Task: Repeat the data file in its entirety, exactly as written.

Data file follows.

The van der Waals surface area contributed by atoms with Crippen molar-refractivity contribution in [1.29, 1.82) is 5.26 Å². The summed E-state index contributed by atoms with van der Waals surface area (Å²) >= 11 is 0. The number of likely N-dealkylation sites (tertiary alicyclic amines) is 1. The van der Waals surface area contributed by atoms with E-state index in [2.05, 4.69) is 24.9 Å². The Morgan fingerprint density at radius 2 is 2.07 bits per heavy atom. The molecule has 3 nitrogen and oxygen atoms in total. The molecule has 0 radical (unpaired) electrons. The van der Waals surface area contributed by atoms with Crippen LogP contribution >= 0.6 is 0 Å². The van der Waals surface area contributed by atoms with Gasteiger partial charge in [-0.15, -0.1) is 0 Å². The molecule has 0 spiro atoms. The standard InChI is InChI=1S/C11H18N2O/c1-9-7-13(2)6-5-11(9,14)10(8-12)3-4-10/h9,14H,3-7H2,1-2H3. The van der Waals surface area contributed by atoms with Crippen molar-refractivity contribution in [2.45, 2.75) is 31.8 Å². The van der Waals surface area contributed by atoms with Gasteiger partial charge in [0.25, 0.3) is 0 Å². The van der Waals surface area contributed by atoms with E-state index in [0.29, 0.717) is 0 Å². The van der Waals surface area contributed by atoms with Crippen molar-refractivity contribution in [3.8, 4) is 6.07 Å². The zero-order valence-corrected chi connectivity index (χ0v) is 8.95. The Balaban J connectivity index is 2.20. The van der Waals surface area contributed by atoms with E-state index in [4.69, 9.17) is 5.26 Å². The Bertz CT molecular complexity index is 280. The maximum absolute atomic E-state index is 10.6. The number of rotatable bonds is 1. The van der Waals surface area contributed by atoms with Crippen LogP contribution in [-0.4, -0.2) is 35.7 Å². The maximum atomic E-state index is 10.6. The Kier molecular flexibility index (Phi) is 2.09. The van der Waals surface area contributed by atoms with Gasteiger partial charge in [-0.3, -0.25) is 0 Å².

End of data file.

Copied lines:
The van der Waals surface area contributed by atoms with Crippen molar-refractivity contribution in [1.29, 1.82) is 5.26 Å². The summed E-state index contributed by atoms with van der Waals surface area (Å²) >= 11 is 0. The number of likely N-dealkylation sites (tertiary alicyclic amines) is 1. The van der Waals surface area contributed by atoms with E-state index in [2.05, 4.69) is 24.9 Å². The Morgan fingerprint density at radius 2 is 2.07 bits per heavy atom. The molecule has 3 nitrogen and oxygen atoms in total. The molecule has 0 radical (unpaired) electrons. The van der Waals surface area contributed by atoms with Crippen LogP contribution >= 0.6 is 0 Å². The van der Waals surface area contributed by atoms with Gasteiger partial charge in [-0.15, -0.1) is 0 Å². The molecule has 0 spiro atoms. The standard InChI is InChI=1S/C11H18N2O/c1-9-7-13(2)6-5-11(9,14)10(8-12)3-4-10/h9,14H,3-7H2,1-2H3. The van der Waals surface area contributed by atoms with Crippen molar-refractivity contribution in [2.45, 2.75) is 31.8 Å². The van der Waals surface area contributed by atoms with Gasteiger partial charge in [0.25, 0.3) is 0 Å². The van der Waals surface area contributed by atoms with E-state index in [0.29, 0.717) is 0 Å². The van der Waals surface area contributed by atoms with Crippen molar-refractivity contribution in [3.8, 4) is 6.07 Å². The zero-order valence-corrected chi connectivity index (χ0v) is 8.95. The Balaban J connectivity index is 2.20. The van der Waals surface area contributed by atoms with E-state index in [4.69, 9.17) is 5.26 Å². The Bertz CT molecular complexity index is 280. The maximum absolute atomic E-state index is 10.6. The number of rotatable bonds is 1. The van der Waals surface area contributed by atoms with Crippen LogP contribution in [-0.4, -0.2) is 35.7 Å². The maximum atomic E-state index is 10.6. The Kier molecular flexibility index (Phi) is 2.09. The van der Waals surface area contributed by atoms with Gasteiger partial charge in [-0.3, -0.25) is 0 Å².